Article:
In declining to grant leave, Kuloba J. held, inter alia, that although the proposed amendments in a way clarified the averments in the plaint, they were too lengthy, the new facts were all along within the knowledge and possession of the appellants even as at the date of the suit; that the failure to incorporate them in the plaint was not an oversight but a calculated move by the appellant to litigate by instalments the various issues raised by the suit after getting the gist of the opposite side's case; the proposed amendments were in any case argumentative and did not raise any new points; that the appellant was seeking to plead legal arguments; that the application for leave was belated and if allowed it would offend the provisions of section 77(9) of the Constitution and section 3(2) of the Judicature Act, both of which enact that civil proceedings should be concluded without unreasonable delay, and that in all the circumstances, the application was intended to delay the expeditious finalization of the suit; and considering the various previous proceedings the appellant had been involved in over the suit property, the application was mala fide.
In the course of his ruling the learned Judge made various remarks which, in our view, considering that he was handling an interlocutory matter, were inappropriate and tended to prejudge the merits of the appellant's case, more so because the parties had yet to adduce evidence in support of their respective cases. For instance he remarked that the proposed amendments were nothing but "... a wheeling and peddling of wild accusations of imaginary fraud..."; that the appellant was taking advantage of the hindsight of a fool to repeat the story it had pleaded in the plaint, and that in doing so it was seeking a further opportunity to taunt the hapless defendants; and that it was playing the clever dick, too clever by half. Our view is that averments in the plaint are merely allegations (see O.1 rule 3 of the Civil Procedure Rules). Except in clear cases, this not being one, until a party has been given an opportunity to prove the truth thereof, it is our view that remarks as the ones we have alluded to above are uncalled for, they tend to prejudice the case of the party affected by them and, they also, tend to suggest that the trial Judge was not dispassionate. It is no wonder that in a later application to the same court, the appellant accused the said Judge of bias.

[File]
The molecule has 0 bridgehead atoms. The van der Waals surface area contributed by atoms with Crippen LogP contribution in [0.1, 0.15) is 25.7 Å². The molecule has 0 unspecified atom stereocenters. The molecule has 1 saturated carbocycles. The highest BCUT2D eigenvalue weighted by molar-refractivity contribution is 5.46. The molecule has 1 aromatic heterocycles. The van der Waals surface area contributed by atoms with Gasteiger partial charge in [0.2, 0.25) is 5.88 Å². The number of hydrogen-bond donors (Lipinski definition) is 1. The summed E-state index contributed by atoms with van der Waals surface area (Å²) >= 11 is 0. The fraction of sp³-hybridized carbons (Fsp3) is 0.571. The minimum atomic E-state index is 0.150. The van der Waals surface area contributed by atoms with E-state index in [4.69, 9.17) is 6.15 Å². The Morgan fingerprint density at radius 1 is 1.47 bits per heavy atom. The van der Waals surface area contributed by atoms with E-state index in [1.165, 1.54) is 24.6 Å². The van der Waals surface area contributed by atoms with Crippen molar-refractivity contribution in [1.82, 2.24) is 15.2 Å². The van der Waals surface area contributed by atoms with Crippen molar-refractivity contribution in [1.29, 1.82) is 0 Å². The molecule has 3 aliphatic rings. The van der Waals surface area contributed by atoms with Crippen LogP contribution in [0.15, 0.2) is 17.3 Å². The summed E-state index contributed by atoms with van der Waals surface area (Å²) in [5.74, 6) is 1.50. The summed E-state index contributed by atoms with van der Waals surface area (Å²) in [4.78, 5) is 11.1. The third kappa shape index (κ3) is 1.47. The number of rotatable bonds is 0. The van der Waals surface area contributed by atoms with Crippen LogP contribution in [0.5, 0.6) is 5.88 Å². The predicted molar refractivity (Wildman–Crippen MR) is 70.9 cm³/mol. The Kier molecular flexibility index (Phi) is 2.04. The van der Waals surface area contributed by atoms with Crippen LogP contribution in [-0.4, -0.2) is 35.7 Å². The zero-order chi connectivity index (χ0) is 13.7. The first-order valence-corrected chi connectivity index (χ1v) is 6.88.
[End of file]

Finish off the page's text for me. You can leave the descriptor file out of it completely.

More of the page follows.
The jurisdiction of the court under O.1 rule 10(2) and O.VI rule 3(1) of the Civil Procedure Rules, respectively, is specific. The decision as to who to sue is essentially that of the plaintiff, and the court's duty thereafter, is to consider the allegations made against the named defendants and if it considers that there are other parties who should have been joined or were improperly joined give appropriate directions under O.1 rule 10(2), above. In Civil Appeal No. 215 of 1996, aforementioned this court made observations which suggested that some of the proposed defendants should have been made parties, to facilitate the effectual, complete and just adjudication of the appellant's suit. The learned trial Judge should have but did not take a cue from them and granted the leave the appellant had sought in its application.
Likewise, the learned trial Judge having come to the conclusion that the appellant's proposed amendments to the plaint did in a way clarify the appellant's case, he should have granted leave as by doing so the other parties would neither be prejudiced nor would the amendments lead to undue delay in resolving the matters in controversy between the parties.